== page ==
The NIH maintains a policy that children (i.e., individuals under the age of 
21) must be included in all human subjects research, conducted or supported 
by the NIH, unless there are scientific and ethical reasons not to include 
them. This policy applies to all initial (Type 1) applications submitted for 
receipt dates after October 1, 1998.

All investigators proposing research involving human subjects should read the 
"NIH Policy and Guidelines" on the inclusion of children as participants in 
research involving human subjects that is available at 

policy requires education on the protection of human subject participants for 
all investigators submitting NIH proposals for research involving human 
subjects.  You will find this policy announcement in the NIH Guide for Grants 
and Contracts Announcement, dated June 5, 2000, at

HUMAN EMBRYONIC STEM CELLS (hESC): Criteria for federal funding of research on 
hESCs can be found at and at  Only 
research using hESC lines that are registered in the NIH Human Embryonic Stem 
Cell Registry will be eligible for Federal funding (see   
It is the responsibility of the applicant to provide the official NIH 
identifier(s) for the hESC line(s)to be used in the proposed research.  
Applications that do not provide this information will be returned without 

Office of Management and Budget (OMB) Circular A-110 has been revised to 
provide public access to research data through the Freedom of Information Act 
(FOIA) under some circumstances.  Data that are (1) first produced in a 
project that is supported in whole or in part with Federal funds and (2) 
cited publicly and officially by a Federal agency in support of an action 
that has the force and effect of law (i.e., a regulation) may be accessed 
through FOIA.  It is important for applicants to understand the basic scope 
of this amendment.  NIH has provided guidance at

Applicants may wish to place data collected under this PA in a public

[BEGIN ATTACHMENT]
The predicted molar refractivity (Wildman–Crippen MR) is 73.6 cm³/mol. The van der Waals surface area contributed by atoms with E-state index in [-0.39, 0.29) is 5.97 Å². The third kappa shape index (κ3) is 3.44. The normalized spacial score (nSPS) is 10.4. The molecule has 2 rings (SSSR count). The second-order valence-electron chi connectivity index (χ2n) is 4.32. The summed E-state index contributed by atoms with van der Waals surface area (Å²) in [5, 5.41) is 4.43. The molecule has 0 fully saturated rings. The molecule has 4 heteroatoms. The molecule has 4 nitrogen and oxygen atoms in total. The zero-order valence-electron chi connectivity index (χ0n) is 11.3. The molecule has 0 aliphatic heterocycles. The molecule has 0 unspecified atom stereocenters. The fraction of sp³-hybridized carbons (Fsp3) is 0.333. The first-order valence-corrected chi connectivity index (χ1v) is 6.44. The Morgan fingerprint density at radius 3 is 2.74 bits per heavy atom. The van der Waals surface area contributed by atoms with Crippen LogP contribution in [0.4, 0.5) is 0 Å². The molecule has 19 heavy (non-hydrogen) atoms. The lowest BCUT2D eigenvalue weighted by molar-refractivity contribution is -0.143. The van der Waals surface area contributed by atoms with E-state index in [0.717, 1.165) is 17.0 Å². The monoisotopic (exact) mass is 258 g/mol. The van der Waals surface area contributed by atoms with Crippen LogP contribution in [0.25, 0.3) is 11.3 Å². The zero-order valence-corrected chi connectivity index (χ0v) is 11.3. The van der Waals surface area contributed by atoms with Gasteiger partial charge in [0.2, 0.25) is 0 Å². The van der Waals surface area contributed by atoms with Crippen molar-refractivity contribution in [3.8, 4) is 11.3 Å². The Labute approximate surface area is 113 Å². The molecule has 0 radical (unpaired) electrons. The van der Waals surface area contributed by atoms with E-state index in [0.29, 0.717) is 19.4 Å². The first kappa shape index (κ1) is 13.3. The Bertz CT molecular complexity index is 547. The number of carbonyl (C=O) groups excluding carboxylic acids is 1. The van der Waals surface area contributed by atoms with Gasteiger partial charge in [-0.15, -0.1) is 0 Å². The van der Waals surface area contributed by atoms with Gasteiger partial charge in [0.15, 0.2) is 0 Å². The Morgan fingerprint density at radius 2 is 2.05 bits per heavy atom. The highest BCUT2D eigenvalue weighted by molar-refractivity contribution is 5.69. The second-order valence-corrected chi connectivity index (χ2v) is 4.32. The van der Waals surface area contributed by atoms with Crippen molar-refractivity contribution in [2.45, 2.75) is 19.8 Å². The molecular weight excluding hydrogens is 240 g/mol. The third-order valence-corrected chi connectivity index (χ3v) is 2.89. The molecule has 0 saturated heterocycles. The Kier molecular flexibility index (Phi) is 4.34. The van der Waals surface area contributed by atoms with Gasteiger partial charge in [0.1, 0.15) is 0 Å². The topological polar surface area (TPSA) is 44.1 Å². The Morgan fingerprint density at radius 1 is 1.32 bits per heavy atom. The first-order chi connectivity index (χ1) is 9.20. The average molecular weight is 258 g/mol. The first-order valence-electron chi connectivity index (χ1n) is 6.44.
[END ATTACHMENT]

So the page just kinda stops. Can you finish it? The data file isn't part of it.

archive, which can provide protections for the data and manage the 
distribution for an indefinite period of time.  If so, the application should 
include a description of the archiving plan in the study design and include 
information about this in the budget justification section of the 
application. In addition, applicants should think about how to structure 
informed consent statements and other human subjects procedures given the 
potential for wider use of data collected under this award.

URLs IN NIH GRANT APPLICATIONS OR APPENDICES: All applications and proposals 
for NIH funding must be self-contained within specified page limitations. 
Unless otherwise specified in an NIH solicitation, Internet addresses (URLs) 
should not be used to provide information necessary to the review because 
reviewers are under no obligation to view the Internet sites.   Furthermore, 
we caution reviewers that their anonymity may be compromised when they 
directly access an Internet site.

HEALTHY PEOPLE 2010: The Public Health Service (PHS) is committed to 
achieving the health promotion and disease prevention objectives of "Healthy 
People 2010," a PHS-led national activity for setting priority areas. This PA 
is related to one or more of the priority areas. Potential applicants may 
obtain a copy of "Healthy People 2010" at

AUTHORITY AND REGULATIONS: This program is described in the Catalog of 
Federal Domestic Assistance No. 93.173, and is not subject to the 
intergovernmental review requirements of Executive Order 12372 or Health 
Systems Agency review.  Awards are made under authorization of Sections 301 
and 405 of the Public Health Service Act as amended (42 USC 241 and 284) and 
administered under NIH grants policies described at and under Federal Regulations 
42 CFR 52 and 45 CFR Parts 74 and 92. 

The PHS strongly encourages all grant recipients to provide a smoke-free 
workplace and discourage the use of all tobacco products.  In addition, 
Public Law 103-227, the Pro-Children Act of 1994, prohibits smoking in 
certain facilities (or in some cases, any portion of a facility) in which 
regular or routine education, library, day care, health care, or early 
childhood development services are provided to children.  This is consistent 
with the PHS mission to protect and advance the physical and mental health of 
the American people.